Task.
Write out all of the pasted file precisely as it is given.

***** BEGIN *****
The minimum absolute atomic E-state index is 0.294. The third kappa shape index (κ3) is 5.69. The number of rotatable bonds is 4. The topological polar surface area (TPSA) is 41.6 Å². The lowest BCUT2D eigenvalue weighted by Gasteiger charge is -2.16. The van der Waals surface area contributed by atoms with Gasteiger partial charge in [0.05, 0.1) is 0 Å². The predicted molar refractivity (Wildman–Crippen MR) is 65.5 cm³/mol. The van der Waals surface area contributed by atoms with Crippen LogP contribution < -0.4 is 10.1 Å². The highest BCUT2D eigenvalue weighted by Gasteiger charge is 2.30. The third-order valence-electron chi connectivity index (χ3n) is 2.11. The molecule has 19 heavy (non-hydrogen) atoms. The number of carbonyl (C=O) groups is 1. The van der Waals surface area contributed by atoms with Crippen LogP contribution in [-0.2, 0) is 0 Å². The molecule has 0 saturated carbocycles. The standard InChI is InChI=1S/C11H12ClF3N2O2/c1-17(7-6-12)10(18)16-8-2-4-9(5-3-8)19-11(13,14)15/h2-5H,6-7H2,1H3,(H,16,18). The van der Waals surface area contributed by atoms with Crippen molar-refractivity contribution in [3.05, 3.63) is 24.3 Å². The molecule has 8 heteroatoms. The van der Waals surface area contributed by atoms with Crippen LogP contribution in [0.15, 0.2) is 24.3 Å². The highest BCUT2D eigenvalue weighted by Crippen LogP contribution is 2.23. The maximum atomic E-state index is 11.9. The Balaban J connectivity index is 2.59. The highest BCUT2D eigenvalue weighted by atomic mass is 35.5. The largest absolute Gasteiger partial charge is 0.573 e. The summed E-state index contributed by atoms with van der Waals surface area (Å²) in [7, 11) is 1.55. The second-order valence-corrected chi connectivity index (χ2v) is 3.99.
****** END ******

The minimum absolute atomic E-state index is 0.294. The third kappa shape index (κ3) is 5.69. The number of rotatable bonds is 4. The topological polar surface area (TPSA) is 41.6 Å². The lowest BCUT2D eigenvalue weighted by Gasteiger charge is -2.16. The van der Waals surface area contributed by atoms with Gasteiger partial charge in [0.05, 0.1) is 0 Å². The predicted molar refractivity (Wildman–Crippen MR) is 65.5 cm³/mol. The van der Waals surface area contributed by atoms with Crippen LogP contribution < -0.4 is 10.1 Å². The highest BCUT2D eigenvalue weighted by Gasteiger charge is 2.30. The third-order valence-electron chi connectivity index (χ3n) is 2.11. The molecule has 19 heavy (non-hydrogen) atoms. The number of carbonyl (C=O) groups is 1. The van der Waals surface area contributed by atoms with Crippen LogP contribution in [-0.2, 0) is 0 Å². The molecule has 0 saturated carbocycles. The standard InChI is InChI=1S/C11H12ClF3N2O2/c1-17(7-6-12)10(18)16-8-2-4-9(5-3-8)19-11(13,14)15/h2-5H,6-7H2,1H3,(H,16,18). The van der Waals surface area contributed by atoms with Crippen molar-refractivity contribution in [3.05, 3.63) is 24.3 Å². The molecule has 8 heteroatoms. The van der Waals surface area contributed by atoms with Crippen LogP contribution in [0.15, 0.2) is 24.3 Å². The highest BCUT2D eigenvalue weighted by Crippen LogP contribution is 2.23. The maximum atomic E-state index is 11.9. The Balaban J connectivity index is 2.59. The highest BCUT2D eigenvalue weighted by atomic mass is 35.5. The largest absolute Gasteiger partial charge is 0.573 e. The summed E-state index contributed by atoms with van der Waals surface area (Å²) in [7, 11) is 1.55. The second-order valence-corrected chi connectivity index (χ2v) is 3.99.